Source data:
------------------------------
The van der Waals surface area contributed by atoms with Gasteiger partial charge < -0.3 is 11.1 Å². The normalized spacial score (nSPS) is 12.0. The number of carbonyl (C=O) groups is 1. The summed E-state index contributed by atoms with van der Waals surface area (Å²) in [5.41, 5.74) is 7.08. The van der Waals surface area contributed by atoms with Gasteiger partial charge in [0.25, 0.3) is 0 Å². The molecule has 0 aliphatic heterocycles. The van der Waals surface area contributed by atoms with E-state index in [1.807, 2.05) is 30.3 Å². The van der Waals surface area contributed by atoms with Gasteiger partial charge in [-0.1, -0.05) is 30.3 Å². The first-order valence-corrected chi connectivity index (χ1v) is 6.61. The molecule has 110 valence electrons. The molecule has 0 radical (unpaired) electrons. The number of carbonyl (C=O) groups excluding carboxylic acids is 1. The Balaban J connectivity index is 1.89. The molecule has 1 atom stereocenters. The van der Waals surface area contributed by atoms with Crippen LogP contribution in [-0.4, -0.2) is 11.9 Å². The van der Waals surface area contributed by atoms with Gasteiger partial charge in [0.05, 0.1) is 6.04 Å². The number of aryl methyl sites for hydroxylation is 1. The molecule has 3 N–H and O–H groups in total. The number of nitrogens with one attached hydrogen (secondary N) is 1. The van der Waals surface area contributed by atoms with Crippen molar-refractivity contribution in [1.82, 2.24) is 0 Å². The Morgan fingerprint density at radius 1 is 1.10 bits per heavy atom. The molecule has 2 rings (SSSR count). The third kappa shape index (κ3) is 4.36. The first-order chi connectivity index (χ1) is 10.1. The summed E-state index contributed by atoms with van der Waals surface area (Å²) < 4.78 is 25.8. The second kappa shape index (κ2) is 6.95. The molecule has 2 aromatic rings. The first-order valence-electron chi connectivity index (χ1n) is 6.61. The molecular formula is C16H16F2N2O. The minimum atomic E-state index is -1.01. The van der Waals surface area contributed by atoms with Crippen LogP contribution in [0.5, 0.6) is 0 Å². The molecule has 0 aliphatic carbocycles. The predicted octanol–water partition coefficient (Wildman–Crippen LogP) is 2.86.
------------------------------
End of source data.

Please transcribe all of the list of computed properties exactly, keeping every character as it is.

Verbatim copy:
The van der Waals surface area contributed by atoms with Gasteiger partial charge < -0.3 is 11.1 Å². The normalized spacial score (nSPS) is 12.0. The number of carbonyl (C=O) groups is 1. The summed E-state index contributed by atoms with van der Waals surface area (Å²) in [5.41, 5.74) is 7.08. The van der Waals surface area contributed by atoms with Gasteiger partial charge in [0.25, 0.3) is 0 Å². The molecule has 0 aliphatic heterocycles. The van der Waals surface area contributed by atoms with E-state index in [1.807, 2.05) is 30.3 Å². The van der Waals surface area contributed by atoms with Gasteiger partial charge in [-0.1, -0.05) is 30.3 Å². The first-order valence-corrected chi connectivity index (χ1v) is 6.61. The molecule has 110 valence electrons. The molecule has 0 radical (unpaired) electrons. The number of carbonyl (C=O) groups excluding carboxylic acids is 1. The Balaban J connectivity index is 1.89. The molecule has 1 atom stereocenters. The van der Waals surface area contributed by atoms with Crippen LogP contribution in [-0.4, -0.2) is 11.9 Å². The van der Waals surface area contributed by atoms with Gasteiger partial charge in [0.05, 0.1) is 6.04 Å². The number of aryl methyl sites for hydroxylation is 1. The molecule has 3 N–H and O–H groups in total. The number of nitrogens with one attached hydrogen (secondary N) is 1. The van der Waals surface area contributed by atoms with Crippen molar-refractivity contribution in [1.82, 2.24) is 0 Å². The Morgan fingerprint density at radius 1 is 1.10 bits per heavy atom. The molecule has 2 rings (SSSR count). The third kappa shape index (κ3) is 4.36. The first-order chi connectivity index (χ1) is 10.1. The summed E-state index contributed by atoms with van der Waals surface area (Å²) < 4.78 is 25.8. The second kappa shape index (κ2) is 6.95. The molecule has 2 aromatic rings. The first-order valence-electron chi connectivity index (χ1n) is 6.61. The molecular formula is C16H16F2N2O. The minimum atomic E-state index is -1.01. The van der Waals surface area contributed by atoms with Crippen LogP contribution in [0.5, 0.6) is 0 Å². The molecule has 0 aliphatic carbocycles. The predicted octanol–water partition coefficient (Wildman–Crippen LogP) is 2.86.